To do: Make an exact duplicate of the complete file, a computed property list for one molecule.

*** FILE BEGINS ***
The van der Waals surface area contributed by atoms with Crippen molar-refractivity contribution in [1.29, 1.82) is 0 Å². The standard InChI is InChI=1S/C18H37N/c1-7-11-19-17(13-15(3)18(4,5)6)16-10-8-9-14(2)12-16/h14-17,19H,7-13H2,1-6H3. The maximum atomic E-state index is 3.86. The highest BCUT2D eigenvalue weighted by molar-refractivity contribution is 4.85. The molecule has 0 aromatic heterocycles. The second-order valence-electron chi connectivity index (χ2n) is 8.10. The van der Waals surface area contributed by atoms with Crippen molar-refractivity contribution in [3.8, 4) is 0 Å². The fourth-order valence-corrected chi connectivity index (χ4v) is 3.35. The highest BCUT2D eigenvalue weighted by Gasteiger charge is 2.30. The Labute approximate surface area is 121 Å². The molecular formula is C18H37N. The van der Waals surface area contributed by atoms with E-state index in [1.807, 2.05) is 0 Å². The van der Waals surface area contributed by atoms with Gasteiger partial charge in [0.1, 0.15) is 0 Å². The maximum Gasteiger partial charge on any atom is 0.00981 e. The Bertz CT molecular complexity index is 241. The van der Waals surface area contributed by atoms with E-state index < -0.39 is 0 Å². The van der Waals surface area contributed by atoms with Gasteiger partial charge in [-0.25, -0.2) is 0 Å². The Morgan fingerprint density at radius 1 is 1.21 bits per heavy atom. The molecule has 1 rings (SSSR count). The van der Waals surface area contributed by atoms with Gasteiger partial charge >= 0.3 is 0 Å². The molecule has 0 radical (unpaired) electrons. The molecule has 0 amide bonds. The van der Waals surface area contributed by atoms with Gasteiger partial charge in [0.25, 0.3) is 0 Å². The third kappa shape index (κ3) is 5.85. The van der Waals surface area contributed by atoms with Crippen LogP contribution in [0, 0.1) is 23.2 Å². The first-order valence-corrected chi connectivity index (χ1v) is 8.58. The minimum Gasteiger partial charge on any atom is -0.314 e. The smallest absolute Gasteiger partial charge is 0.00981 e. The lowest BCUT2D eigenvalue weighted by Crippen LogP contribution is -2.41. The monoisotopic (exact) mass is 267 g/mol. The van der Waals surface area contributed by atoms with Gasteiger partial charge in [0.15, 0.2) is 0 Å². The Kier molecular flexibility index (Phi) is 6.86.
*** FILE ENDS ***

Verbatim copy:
The van der Waals surface area contributed by atoms with Crippen molar-refractivity contribution in [1.29, 1.82) is 0 Å². The standard InChI is InChI=1S/C18H37N/c1-7-11-19-17(13-15(3)18(4,5)6)16-10-8-9-14(2)12-16/h14-17,19H,7-13H2,1-6H3. The maximum atomic E-state index is 3.86. The highest BCUT2D eigenvalue weighted by molar-refractivity contribution is 4.85. The molecule has 0 aromatic heterocycles. The second-order valence-electron chi connectivity index (χ2n) is 8.10. The van der Waals surface area contributed by atoms with Crippen molar-refractivity contribution in [3.8, 4) is 0 Å². The fourth-order valence-corrected chi connectivity index (χ4v) is 3.35. The highest BCUT2D eigenvalue weighted by Gasteiger charge is 2.30. The Labute approximate surface area is 121 Å². The molecular formula is C18H37N. The van der Waals surface area contributed by atoms with E-state index in [1.807, 2.05) is 0 Å². The van der Waals surface area contributed by atoms with Gasteiger partial charge in [0.1, 0.15) is 0 Å². The maximum Gasteiger partial charge on any atom is 0.00981 e. The Bertz CT molecular complexity index is 241. The van der Waals surface area contributed by atoms with E-state index < -0.39 is 0 Å². The van der Waals surface area contributed by atoms with Gasteiger partial charge in [-0.25, -0.2) is 0 Å². The Morgan fingerprint density at radius 1 is 1.21 bits per heavy atom. The molecule has 1 rings (SSSR count). The van der Waals surface area contributed by atoms with Gasteiger partial charge >= 0.3 is 0 Å². The molecule has 0 radical (unpaired) electrons. The molecule has 0 amide bonds. The van der Waals surface area contributed by atoms with Gasteiger partial charge in [0.25, 0.3) is 0 Å². The third kappa shape index (κ3) is 5.85. The van der Waals surface area contributed by atoms with Crippen LogP contribution in [0, 0.1) is 23.2 Å². The first-order valence-corrected chi connectivity index (χ1v) is 8.58. The minimum Gasteiger partial charge on any atom is -0.314 e. The smallest absolute Gasteiger partial charge is 0.00981 e. The lowest BCUT2D eigenvalue weighted by Crippen LogP contribution is -2.41. The monoisotopic (exact) mass is 267 g/mol. The van der Waals surface area contributed by atoms with Gasteiger partial charge in [0.15, 0.2) is 0 Å². The Kier molecular flexibility index (Phi) is 6.86.